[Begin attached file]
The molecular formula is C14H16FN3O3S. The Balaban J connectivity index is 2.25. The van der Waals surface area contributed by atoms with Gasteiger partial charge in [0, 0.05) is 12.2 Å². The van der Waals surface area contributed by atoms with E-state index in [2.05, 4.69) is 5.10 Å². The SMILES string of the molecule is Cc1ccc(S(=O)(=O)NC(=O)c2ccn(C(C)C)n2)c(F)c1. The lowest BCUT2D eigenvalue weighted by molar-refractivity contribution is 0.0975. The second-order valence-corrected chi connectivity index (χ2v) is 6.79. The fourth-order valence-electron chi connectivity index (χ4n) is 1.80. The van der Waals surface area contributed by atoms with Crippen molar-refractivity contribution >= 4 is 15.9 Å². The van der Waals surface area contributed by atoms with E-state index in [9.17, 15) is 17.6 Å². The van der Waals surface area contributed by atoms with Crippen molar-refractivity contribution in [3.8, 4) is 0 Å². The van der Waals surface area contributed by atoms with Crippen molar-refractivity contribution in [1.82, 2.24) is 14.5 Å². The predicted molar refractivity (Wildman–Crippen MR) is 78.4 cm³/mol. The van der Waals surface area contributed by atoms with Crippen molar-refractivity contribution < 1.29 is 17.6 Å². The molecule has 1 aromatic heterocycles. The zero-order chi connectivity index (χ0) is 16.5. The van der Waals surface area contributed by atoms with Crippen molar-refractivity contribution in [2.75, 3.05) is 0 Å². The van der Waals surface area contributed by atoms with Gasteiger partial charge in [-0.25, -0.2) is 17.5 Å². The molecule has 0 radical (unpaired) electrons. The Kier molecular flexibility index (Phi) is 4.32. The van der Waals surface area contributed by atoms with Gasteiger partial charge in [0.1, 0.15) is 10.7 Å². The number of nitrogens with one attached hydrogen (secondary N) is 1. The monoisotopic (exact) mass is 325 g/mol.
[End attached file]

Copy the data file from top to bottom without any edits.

The molecular formula is C14H16FN3O3S. The Balaban J connectivity index is 2.25. The van der Waals surface area contributed by atoms with Gasteiger partial charge in [0, 0.05) is 12.2 Å². The van der Waals surface area contributed by atoms with E-state index in [2.05, 4.69) is 5.10 Å². The SMILES string of the molecule is Cc1ccc(S(=O)(=O)NC(=O)c2ccn(C(C)C)n2)c(F)c1. The lowest BCUT2D eigenvalue weighted by molar-refractivity contribution is 0.0975. The second-order valence-corrected chi connectivity index (χ2v) is 6.79. The fourth-order valence-electron chi connectivity index (χ4n) is 1.80. The van der Waals surface area contributed by atoms with Crippen molar-refractivity contribution >= 4 is 15.9 Å². The van der Waals surface area contributed by atoms with E-state index in [9.17, 15) is 17.6 Å². The van der Waals surface area contributed by atoms with Crippen molar-refractivity contribution in [3.8, 4) is 0 Å². The van der Waals surface area contributed by atoms with Crippen molar-refractivity contribution in [1.82, 2.24) is 14.5 Å². The predicted molar refractivity (Wildman–Crippen MR) is 78.4 cm³/mol. The van der Waals surface area contributed by atoms with Crippen molar-refractivity contribution < 1.29 is 17.6 Å². The molecule has 1 aromatic heterocycles. The zero-order chi connectivity index (χ0) is 16.5. The van der Waals surface area contributed by atoms with Crippen molar-refractivity contribution in [2.75, 3.05) is 0 Å². The van der Waals surface area contributed by atoms with Gasteiger partial charge in [-0.25, -0.2) is 17.5 Å². The molecule has 0 radical (unpaired) electrons. The Kier molecular flexibility index (Phi) is 4.32. The van der Waals surface area contributed by atoms with Gasteiger partial charge in [0.1, 0.15) is 10.7 Å². The number of nitrogens with one attached hydrogen (secondary N) is 1. The monoisotopic (exact) mass is 325 g/mol.